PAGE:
This one‐year practicum is designed to move young people toward service and community awareness while also deepening their knowledge of God’s word. Students who complete this course find themselves well prepared to effectively communicate their values in future academic and professional settings.
Described as a Christian Statesman’s version of the Eagle Scout program, the Ambassador League engages the student in a year-long quest to further develop their Biblical worldview and leadership skills. Students are required to read, research, observe, and take action. They earn points toward their goal by accomplishing assignments such as word studies in Scripture, writing letters to the editor, attending local government meetings, interviewing and shadowing local leaders from various occupations, and volunteering time for non-profit organizations and campaigns. Each project is designed to develop leadership skills while applying the principles learned at LEAD. Students will receive regular “Ambassador Alerts” – an email newsletter reporting on each student’s progress. Students who complete at least 24 assignments are invited to be recognized at the SSI Annual Banquet held each fall. Those who complete all 37 assignments will receive a scholarship award as well.
Students are required to complete five types of Assignments as outlined below:
Each “Agent in training” is required to find a mentor to meet with six times throughout the year. Promoting LEAD to a group and writing a report of personal experiences at LEAD are requirements of this section. The final assignment is a report on the Ambassador League experience.
Agents are tasked with reading and reporting on several excellent books, including:
- Do Hard Things by Alex & Brett Harris
- The Making of a Leader by Dr. J. Robert Clinton
- Tactics: A Game Plan for Discussing Your Christian Convictions by Greg Koukl
- How Christianity Changed the World by Alvin J. Schmidt
- The Story of Reality by Greg Koukl
- Why I Am A Christian by Norman Geisler
- Defending the Declaration by Gary Amos
- Theme is Freedom by M. Stanton Evans.
Agents are given a variety of Biblical issues to study: Truth, Mercy and Justice, The Nature of Man, The Blessings of Ten Commandments, Lordship of Christ, Homosexuality, Sanctity of Life, Inspiration and Inerrancy of the Bible, Self-government and Self-control, Sanctity of Marriage, and Civil Government.
Some of the most interesting activities in which the agents participate include shadowing a local leader, attending local judicial trials, and observing a legislative session and committee meeting at the Capitol.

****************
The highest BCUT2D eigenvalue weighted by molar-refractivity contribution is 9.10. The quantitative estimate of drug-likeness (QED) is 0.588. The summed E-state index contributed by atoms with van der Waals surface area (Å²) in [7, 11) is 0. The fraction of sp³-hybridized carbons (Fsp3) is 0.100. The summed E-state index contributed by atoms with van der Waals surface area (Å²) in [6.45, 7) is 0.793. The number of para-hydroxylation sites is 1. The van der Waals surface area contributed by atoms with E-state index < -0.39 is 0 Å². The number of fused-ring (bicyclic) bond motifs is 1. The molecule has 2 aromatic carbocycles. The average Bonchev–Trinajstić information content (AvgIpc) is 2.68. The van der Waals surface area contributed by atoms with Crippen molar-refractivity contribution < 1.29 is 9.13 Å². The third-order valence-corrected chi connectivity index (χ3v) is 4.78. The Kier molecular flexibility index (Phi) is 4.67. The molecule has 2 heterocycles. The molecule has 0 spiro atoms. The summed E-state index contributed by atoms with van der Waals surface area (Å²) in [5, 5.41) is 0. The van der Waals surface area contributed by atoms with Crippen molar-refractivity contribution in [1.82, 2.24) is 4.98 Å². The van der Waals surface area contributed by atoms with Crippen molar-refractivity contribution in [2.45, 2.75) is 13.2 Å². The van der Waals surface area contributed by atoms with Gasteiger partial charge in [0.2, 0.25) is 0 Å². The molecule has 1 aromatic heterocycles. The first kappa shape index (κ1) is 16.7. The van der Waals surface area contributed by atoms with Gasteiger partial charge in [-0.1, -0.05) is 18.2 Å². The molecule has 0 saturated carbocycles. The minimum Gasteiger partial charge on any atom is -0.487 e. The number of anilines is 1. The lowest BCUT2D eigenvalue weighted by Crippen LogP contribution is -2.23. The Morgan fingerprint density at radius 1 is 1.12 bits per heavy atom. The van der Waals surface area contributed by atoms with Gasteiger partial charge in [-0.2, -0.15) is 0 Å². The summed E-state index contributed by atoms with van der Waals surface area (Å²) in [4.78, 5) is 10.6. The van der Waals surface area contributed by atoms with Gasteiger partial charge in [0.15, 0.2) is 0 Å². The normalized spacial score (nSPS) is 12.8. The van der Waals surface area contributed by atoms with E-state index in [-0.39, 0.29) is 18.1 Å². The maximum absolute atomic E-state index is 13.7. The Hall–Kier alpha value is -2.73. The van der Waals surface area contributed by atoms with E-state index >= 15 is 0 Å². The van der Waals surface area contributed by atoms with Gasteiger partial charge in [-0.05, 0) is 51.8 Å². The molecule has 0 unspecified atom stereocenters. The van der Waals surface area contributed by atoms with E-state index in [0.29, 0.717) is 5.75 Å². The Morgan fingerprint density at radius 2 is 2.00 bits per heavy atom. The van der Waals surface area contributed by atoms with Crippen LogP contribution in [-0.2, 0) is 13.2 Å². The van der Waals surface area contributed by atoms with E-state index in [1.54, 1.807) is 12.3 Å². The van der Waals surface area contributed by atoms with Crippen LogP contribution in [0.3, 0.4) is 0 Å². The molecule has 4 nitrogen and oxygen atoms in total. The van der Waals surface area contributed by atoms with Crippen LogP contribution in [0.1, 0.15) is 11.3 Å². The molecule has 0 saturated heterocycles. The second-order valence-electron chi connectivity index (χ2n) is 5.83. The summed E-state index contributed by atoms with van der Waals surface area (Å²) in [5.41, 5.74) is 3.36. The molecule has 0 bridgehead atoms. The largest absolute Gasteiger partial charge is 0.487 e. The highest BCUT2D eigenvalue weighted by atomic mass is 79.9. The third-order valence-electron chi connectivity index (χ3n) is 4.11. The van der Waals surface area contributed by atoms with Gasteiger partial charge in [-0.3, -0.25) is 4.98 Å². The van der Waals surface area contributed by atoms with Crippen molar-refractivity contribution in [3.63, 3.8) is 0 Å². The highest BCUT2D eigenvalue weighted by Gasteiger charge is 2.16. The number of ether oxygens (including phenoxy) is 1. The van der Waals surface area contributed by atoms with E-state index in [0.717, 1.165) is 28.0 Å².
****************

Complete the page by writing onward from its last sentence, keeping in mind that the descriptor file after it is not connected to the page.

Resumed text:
Assignments include writing letters to the editor, interviewing local leaders, and volunteering for non-profit or community service organizations or political campaigns. Agents from all over Michigan are serious about taking action in their communities. And much to our delight, most are promoting LEAD to their friends, Christian schools, and youth groups. The Ambassador League provides the framework for LEAD alumni to put what they learned into practice, and they’re doing it!
Dear Parents, it is our desire you are aware of the requirements of the program before your student signs up. This practicum is designed to push students out of their comfort zone, out of their sphere of relationships, and into their community. We believe that when students are given high expectations, they tend to rise to meet and sometimes exceed them, and therefore we encourage parents to be involved, but not to “do the work” for their student.
Your child will be partnering with a mentor over the course of this program. Anyone other than a family member can be a mentor, but this person should be someone who will help keep your student accountable and stay on track throughout the year. Many mentors also read through their student’s papers and give writing advice before reports are sent in.
Basic writing skills are required for this program. Depending on which level of achievement your student is aiming toward, between nineteen and thirty 550-word reports will need to be submitted. If your child struggles with writing, you may want to give some time for development in that area before registering your student.
Several of the assignments require students to be mobile, thus if your student does not have a driver’s license yet, be aware that one-third of the requirements will require a means of transportation.
We hope that through this program we will be able to help your child develop his or her God-given leadership and better understand his or her role as an Ambassador for Christ.